Dynamics of Modernity

Anges Heller
Anges Heller

A week’s worth of immersion in Renaissance art requires both time for contemplation and occasion for discourse. As such, the spring term’s core course on Values of Florentine Renaissance commenced with a guest lecture by the prominent Hungarian philosopher Agnes Heller.

Professor Heller broached the topic of historical interpretation by briefly discussing Goethe and Hegel’s views about the Renaissance, particularly the view that the primary concern during the said period was beauty. Professor Heller carried the idea further by saying that the Renaissance’s preoccupation with beauty is one of many expressions of a greater development, which she called the dynamics of modernity.

These dynamics manifested themselves in the processes of questioning conventions, standards, and traditions, and of searching for answers, which eventually burgeoned into an all-encompassing social movement. In time, the individual stepped into the spotlight and developed into a creature of choices. The application of knowledge and improvements in technology only served to amplify these changes.

Professor Heller looked to Giotto and the discovery of perspective in painting as fitting examples of these changes. Perspective endowed works of art with a sense of stylized reality, wherein seeing in painting tries to emulate seeing in everyday reality. The technicalities of perspective are not as important to the discourse as the manner in which the technique affects an individual’s viewing experience. In Giotto’s works, the body was given meaning. Clothing functioned as an allusion to the nakedness of figures, giving flesh to characters in religious narratives. Divine images were no longer mere representations and also drew the audience into commune with their framed realities, opening up questions about truth and beauty among others.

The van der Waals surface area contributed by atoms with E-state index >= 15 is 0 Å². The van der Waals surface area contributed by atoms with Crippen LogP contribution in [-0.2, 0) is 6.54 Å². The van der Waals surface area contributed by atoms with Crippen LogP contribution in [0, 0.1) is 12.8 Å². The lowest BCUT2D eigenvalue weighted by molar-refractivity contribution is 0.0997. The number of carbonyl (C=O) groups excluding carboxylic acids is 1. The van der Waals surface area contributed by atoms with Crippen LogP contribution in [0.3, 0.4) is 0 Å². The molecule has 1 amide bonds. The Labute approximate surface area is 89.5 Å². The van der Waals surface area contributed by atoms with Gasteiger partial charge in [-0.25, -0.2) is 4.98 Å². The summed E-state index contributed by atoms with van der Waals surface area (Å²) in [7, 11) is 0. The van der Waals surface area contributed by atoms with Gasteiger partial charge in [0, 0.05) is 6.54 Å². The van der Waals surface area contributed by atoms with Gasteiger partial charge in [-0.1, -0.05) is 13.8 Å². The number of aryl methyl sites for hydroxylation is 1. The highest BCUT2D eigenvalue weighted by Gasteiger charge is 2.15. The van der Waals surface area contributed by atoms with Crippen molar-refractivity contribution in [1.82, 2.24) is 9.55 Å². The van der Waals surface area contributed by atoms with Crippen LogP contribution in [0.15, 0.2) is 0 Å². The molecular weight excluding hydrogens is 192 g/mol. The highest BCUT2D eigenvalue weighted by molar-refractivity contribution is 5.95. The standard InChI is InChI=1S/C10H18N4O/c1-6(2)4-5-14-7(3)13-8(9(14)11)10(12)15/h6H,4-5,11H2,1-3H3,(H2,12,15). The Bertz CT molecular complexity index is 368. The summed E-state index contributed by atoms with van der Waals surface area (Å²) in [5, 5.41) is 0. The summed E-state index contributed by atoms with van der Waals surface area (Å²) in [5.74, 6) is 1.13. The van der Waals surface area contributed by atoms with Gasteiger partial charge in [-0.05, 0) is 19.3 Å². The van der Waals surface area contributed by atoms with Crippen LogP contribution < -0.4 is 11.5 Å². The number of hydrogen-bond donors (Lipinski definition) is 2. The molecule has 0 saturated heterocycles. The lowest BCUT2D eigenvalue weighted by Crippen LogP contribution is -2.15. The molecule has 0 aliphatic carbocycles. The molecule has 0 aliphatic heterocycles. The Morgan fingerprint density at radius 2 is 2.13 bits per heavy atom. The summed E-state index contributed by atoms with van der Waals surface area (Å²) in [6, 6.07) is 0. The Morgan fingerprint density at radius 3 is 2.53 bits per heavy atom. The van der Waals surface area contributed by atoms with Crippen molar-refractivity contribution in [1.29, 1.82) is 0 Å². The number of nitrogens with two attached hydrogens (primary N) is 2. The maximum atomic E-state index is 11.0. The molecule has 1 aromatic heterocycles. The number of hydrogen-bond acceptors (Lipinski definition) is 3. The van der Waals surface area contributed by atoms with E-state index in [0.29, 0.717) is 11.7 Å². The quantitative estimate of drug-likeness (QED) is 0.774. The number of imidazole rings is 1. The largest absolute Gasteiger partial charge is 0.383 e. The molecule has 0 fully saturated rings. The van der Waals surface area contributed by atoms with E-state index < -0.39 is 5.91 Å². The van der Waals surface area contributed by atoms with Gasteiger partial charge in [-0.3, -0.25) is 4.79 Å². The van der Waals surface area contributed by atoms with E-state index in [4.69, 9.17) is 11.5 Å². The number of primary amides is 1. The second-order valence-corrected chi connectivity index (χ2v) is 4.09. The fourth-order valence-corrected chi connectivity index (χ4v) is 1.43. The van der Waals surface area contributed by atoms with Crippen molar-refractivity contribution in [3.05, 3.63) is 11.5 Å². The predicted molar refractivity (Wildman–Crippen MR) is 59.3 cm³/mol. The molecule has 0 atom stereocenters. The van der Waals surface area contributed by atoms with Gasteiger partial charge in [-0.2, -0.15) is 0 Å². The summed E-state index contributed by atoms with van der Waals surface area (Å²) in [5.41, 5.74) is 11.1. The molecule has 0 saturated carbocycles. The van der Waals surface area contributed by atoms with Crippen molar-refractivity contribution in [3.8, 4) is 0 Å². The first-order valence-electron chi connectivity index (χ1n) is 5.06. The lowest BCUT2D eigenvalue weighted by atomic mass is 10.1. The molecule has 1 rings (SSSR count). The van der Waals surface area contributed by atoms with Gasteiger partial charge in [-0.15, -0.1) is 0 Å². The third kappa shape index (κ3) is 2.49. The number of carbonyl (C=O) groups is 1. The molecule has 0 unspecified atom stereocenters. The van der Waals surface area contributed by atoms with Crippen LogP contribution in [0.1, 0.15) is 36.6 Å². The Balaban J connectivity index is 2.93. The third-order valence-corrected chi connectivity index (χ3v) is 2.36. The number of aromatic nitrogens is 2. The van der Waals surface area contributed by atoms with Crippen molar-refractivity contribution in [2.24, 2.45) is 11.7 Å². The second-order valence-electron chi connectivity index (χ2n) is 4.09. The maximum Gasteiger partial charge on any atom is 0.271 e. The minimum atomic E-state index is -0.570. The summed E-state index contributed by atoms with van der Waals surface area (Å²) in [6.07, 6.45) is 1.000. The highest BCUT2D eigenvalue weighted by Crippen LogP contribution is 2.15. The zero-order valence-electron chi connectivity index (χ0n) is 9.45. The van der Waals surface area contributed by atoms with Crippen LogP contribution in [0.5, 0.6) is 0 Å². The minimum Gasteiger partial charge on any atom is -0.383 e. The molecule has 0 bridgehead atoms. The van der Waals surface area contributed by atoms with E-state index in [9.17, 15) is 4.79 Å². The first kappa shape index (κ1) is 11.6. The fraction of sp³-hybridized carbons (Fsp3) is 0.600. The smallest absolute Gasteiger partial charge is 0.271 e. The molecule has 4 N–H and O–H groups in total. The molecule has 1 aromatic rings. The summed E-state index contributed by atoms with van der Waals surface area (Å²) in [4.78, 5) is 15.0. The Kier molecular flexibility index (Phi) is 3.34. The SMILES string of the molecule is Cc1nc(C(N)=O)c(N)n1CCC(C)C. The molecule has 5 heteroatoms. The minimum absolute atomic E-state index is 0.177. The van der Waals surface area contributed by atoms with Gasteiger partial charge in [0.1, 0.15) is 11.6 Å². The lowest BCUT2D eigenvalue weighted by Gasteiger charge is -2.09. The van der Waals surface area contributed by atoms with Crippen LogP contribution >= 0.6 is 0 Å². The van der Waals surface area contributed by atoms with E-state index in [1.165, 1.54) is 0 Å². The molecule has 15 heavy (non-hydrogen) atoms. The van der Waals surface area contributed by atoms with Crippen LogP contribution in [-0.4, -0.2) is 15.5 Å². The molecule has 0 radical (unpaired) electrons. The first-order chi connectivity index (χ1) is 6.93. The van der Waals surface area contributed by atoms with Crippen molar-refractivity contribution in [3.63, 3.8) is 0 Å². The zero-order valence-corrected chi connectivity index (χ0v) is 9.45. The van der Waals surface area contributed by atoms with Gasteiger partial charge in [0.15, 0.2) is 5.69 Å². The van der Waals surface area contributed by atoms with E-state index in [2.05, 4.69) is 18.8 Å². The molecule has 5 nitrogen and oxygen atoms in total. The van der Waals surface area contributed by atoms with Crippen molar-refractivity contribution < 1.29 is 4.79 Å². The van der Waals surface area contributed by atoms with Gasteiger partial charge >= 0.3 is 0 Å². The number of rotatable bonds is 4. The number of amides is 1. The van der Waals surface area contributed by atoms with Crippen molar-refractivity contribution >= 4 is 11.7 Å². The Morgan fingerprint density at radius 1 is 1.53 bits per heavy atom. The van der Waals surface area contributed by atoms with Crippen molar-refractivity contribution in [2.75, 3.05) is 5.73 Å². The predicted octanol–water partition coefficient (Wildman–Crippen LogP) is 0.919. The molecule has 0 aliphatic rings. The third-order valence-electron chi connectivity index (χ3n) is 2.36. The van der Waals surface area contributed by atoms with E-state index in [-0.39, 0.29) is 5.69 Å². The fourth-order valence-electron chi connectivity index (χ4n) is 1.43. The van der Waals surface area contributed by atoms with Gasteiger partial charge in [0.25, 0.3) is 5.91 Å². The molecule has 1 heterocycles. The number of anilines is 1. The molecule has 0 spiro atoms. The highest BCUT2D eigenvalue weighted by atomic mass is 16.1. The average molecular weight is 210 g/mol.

Professor Heller emphasized individual choice, particularly one’s own choice of history. Autobiographies became fashionable; as much as people of Renaissance Florence saw the seemingly real in works of art, they may have been equally satisfied by artful treatments in their personal histories. Language also turned into a matter of choice, as the use of vernacular grew more popular and Latin was slowly marginalized.

Heller then turned her sights to politics, starting with Machiavelli’s political philosophy. In The Prince, Machiavelli manages to separate politics from morality, where the former is defined by its results or outcomes while the latter deals with intentions. What was previously viewed as a singular choice transformed into a pluralistic concept of the good. Conflict became useful, even productive.

To Professor Heller, the Renaissance was defined by its pluralism. One can choose to view the Renaissance as the merging of Ancient Greek and Roman traditions with Christianity, but it was not simply a revival of the past. In art, politics, and religion, the era was marked by its achievements in re-creation—in using what one chooses from history and developing from it something of one’s own.

Professor Heller defined historical interpretation as the mediation of the past and the present. From 19th century views of the Renaissance as an era focused on beauty and humanism, to the current political narrative of it as one marred by conflict and the so-called the first fundamentalist Savonarola, it seems that intellectual thought is indelibly marked by the dynamics of modernity.

by April Matias (1st year BA, Philippines)

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